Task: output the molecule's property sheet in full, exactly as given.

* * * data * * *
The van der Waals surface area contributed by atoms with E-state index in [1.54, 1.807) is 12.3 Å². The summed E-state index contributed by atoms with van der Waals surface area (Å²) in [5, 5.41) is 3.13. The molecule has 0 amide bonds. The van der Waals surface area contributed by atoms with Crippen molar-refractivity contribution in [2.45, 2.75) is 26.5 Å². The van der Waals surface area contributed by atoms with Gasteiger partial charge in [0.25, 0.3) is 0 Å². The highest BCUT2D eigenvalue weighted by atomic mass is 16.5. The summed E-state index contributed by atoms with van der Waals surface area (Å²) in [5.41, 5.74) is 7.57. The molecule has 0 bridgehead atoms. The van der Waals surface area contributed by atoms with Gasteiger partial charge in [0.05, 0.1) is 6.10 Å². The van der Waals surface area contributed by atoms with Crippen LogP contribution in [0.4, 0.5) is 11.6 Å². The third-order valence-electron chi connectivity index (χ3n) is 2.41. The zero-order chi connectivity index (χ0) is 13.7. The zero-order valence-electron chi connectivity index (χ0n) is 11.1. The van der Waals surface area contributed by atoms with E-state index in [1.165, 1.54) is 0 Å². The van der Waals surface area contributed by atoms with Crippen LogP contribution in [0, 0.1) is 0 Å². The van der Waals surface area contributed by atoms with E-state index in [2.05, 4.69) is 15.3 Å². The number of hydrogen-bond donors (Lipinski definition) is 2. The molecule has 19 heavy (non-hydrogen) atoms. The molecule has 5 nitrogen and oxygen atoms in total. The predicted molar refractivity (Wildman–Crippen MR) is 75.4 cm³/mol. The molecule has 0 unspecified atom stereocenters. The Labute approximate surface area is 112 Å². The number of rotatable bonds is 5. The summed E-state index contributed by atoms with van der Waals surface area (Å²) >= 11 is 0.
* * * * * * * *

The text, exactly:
The van der Waals surface area contributed by atoms with E-state index in [1.54, 1.807) is 12.3 Å². The summed E-state index contributed by atoms with van der Waals surface area (Å²) in [5, 5.41) is 3.13. The molecule has 0 amide bonds. The van der Waals surface area contributed by atoms with Crippen molar-refractivity contribution in [2.45, 2.75) is 26.5 Å². The van der Waals surface area contributed by atoms with Gasteiger partial charge in [0.25, 0.3) is 0 Å². The highest BCUT2D eigenvalue weighted by atomic mass is 16.5. The summed E-state index contributed by atoms with van der Waals surface area (Å²) in [5.41, 5.74) is 7.57. The molecule has 0 bridgehead atoms. The van der Waals surface area contributed by atoms with Gasteiger partial charge in [0.05, 0.1) is 6.10 Å². The van der Waals surface area contributed by atoms with Crippen LogP contribution in [0.4, 0.5) is 11.6 Å². The third-order valence-electron chi connectivity index (χ3n) is 2.41. The zero-order chi connectivity index (χ0) is 13.7. The zero-order valence-electron chi connectivity index (χ0n) is 11.1. The van der Waals surface area contributed by atoms with E-state index in [1.165, 1.54) is 0 Å². The van der Waals surface area contributed by atoms with Crippen LogP contribution in [0, 0.1) is 0 Å². The van der Waals surface area contributed by atoms with E-state index in [2.05, 4.69) is 15.3 Å². The number of hydrogen-bond donors (Lipinski definition) is 2. The molecule has 19 heavy (non-hydrogen) atoms. The molecule has 5 nitrogen and oxygen atoms in total. The predicted molar refractivity (Wildman–Crippen MR) is 75.4 cm³/mol. The molecule has 0 unspecified atom stereocenters. The Labute approximate surface area is 112 Å². The number of rotatable bonds is 5. The summed E-state index contributed by atoms with van der Waals surface area (Å²) >= 11 is 0.